After starting to ride over the past couple of months I’ve slowly developed a soft spot for motorcycles. While I’ve always liked and appreciated them, and vividly follow MotoGP, I’ve never really had a lot of opportunity to experience them. While they will never replace going flat out on a track in a car, they provide a thrilling experience no matter what the conditions. Maybe it’s because my 200SX has been going through a lot lately and I’ve haven’t had the chance to drive it, but there really is something about bikes.

So I decided to buy one for my own. I’ve been riding all the bikes that I have available at work but I don’t think it will ever replace learning and experiencing your own, and of course, I would like to modify one too.

I didn’t know this bike even existed until I started looking for one; it’s a Honda CB1100SF X-11. A naked version of the CBR1100XX Blackbird, with a slightly detuned engine (135hp) for more low end torque. There are a few other differences of course but in principle that’s what it is. It’s a big bike and a heavy one, but as I’m well over 6ft it fits me nicely.

I weighed the bike on automotive scales with a full fuel tank:

Total KERB weight: 256.5 kg
Front Weight Percentage: 47.8%

I’m surprised how rear biased it is.

The bike has these very distinct front cowls for the radiator that direct the airflow through the radiator and around the bike. Honda says they’re to improve cooling and also provide downforce and increase stability!

The bike is mostly stock, but the previous owner made a few tasteful and functional mods, which I appreciate. Firstly the front hand controls have been replaced with a proper handle bar from LSL and risers. The front fork springs have been replaced with progressive Spiegler units and there’s a nice billet upper triple clamp cover too, also from Spiegler. At the end of the handlebar there are some nice retro/cafe mirrors.

At the rear the shock has been replaced with an adjustable Wilbers one. It’s quite stiff.

There are a few cosmetic changes too, like LED indicators and rear light.

The braking system is easily the most complicated one I’ve ever seen on any bike or car. Honda call it the Dual-CBS, which stands for Combined Braking System. As the name implies both hand and foot brake levers apply braking pressure to both the front and rear calipers, in a proportioned manner. The RH front caliper is fixed, while the LH one car rotate and apply pressure to a second master cylinder which is in turn connected to the rear caliper. The hand lever only applies pressure to the two outer, larger pistons. The smaller inner pistons are actually pressurised from the rear foot lever to provide braking force at the front. So far, from a few emergency braking tests the system seems to perform very well and I’m sure it is quite secure for on-road panic braking, if you don’t have ABS. Although I would be interested in seeing how it works on a track environment where the rear wheel gets quite light.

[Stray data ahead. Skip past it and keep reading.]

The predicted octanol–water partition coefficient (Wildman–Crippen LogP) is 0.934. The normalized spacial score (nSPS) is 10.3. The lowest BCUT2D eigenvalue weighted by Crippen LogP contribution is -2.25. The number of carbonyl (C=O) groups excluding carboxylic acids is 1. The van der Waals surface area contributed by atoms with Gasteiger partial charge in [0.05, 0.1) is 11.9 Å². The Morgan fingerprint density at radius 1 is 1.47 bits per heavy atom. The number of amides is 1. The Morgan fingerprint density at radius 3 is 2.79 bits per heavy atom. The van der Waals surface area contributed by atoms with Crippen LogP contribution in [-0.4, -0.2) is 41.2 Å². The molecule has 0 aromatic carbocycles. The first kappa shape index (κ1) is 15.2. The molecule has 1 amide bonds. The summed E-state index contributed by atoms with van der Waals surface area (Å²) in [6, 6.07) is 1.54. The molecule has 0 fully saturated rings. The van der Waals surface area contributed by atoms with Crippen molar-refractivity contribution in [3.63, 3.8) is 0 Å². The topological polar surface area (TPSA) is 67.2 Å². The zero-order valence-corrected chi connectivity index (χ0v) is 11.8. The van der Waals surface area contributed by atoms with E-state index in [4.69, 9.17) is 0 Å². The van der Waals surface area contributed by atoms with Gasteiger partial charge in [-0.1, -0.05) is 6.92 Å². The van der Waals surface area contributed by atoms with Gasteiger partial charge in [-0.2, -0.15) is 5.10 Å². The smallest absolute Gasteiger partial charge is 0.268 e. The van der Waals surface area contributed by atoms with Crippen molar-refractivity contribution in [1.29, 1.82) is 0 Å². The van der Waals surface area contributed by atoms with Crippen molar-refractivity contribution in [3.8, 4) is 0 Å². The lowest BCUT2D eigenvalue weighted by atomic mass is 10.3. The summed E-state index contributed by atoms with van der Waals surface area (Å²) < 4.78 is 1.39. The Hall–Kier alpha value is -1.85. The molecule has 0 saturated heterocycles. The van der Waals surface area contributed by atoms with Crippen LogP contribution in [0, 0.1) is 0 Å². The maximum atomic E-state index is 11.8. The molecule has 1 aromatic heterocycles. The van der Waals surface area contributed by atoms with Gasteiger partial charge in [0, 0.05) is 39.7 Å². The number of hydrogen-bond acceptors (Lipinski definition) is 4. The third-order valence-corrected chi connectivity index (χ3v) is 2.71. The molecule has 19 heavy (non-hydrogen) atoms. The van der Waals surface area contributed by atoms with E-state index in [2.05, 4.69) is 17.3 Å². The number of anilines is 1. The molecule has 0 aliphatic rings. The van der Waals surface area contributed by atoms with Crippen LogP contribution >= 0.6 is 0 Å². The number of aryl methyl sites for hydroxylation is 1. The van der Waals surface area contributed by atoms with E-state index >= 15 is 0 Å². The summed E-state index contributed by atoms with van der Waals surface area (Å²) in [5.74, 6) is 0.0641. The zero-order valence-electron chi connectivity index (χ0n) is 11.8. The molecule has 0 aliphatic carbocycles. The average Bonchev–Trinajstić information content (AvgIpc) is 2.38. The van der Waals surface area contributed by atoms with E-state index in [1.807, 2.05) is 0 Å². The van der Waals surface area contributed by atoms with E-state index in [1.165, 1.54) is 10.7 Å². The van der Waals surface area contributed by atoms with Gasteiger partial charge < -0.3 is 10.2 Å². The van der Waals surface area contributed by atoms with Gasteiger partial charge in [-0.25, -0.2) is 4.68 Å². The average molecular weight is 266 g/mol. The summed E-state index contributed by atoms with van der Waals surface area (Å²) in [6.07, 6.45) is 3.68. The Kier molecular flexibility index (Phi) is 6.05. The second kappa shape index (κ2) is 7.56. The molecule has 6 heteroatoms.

The first things I’m going to do are remove the centre-stand (weight reduction, bro), replace a few service and damaged items, and then repaint the radiator cowls.


I spotted these guys many years ago at a track day in Franciacorta and since then they have come a hell of a long way. They’ve been competing throughout the year in the Time Attack Italia championship with each member of the team being in the top positions of their class. Hailing from Switzerland, they have made the long journey down to Italy for each event.

What is most impressive is the no. 46 Evo X, which despite looking “lightly” tuned, is one of the fastest cars in the entire championship while being street legal worthy, laying to shame some of the very serious builds and race cars that are competing. This comes down to a well developed chassis over the years, a good driver, and a lot of power.

At Imola, the driver Serse Zeli, was able to lay down and incredible 1:56.176 on semi slick tyres, giving the 3rd fastest outright time.

J-SPEC PERF Evolutions

August 7, 2011

Franciacorta Prove Libere 2011.08.06

I headed over to Franciacorta yesterday to soak in some evening track day action, although slightly quieter than usual there were plenty of great cars.
These two white Evos hailed from Switzerland’s J-SPEC PERF shop and it seems like many Swiss make the trip over to Italian track day events.

The Evo X is the official shop car and has some tasteful aero parts and very beefy VOLK CE28N with Toyo R888 Semis. Unfortunately I didn’t get a chance to see it run.

SSR Type-C wheels were a good choice.


April 25, 2011

Of all the cars there, this is the one I was least expecting. Most cars present at Franciacorta are nicely tuned performance cars so Lancers can often be seen, but this Evo X was quite different.

Low, Camo wrap and uber aggressive.

It looked outstanding on track. Composed, refined and very quick.

Look at that! It’s not everyday you see Weds Sport wheels and those Endless brakes are insane. A lot of money and work has been put into this, and it really showed on track. The Weds SA-55M were mounted with Pirelli P Zero Trofeo tires.



Here’s some shots I took at Silverstone of a small track day being held. Your usual array of automotive exotica.


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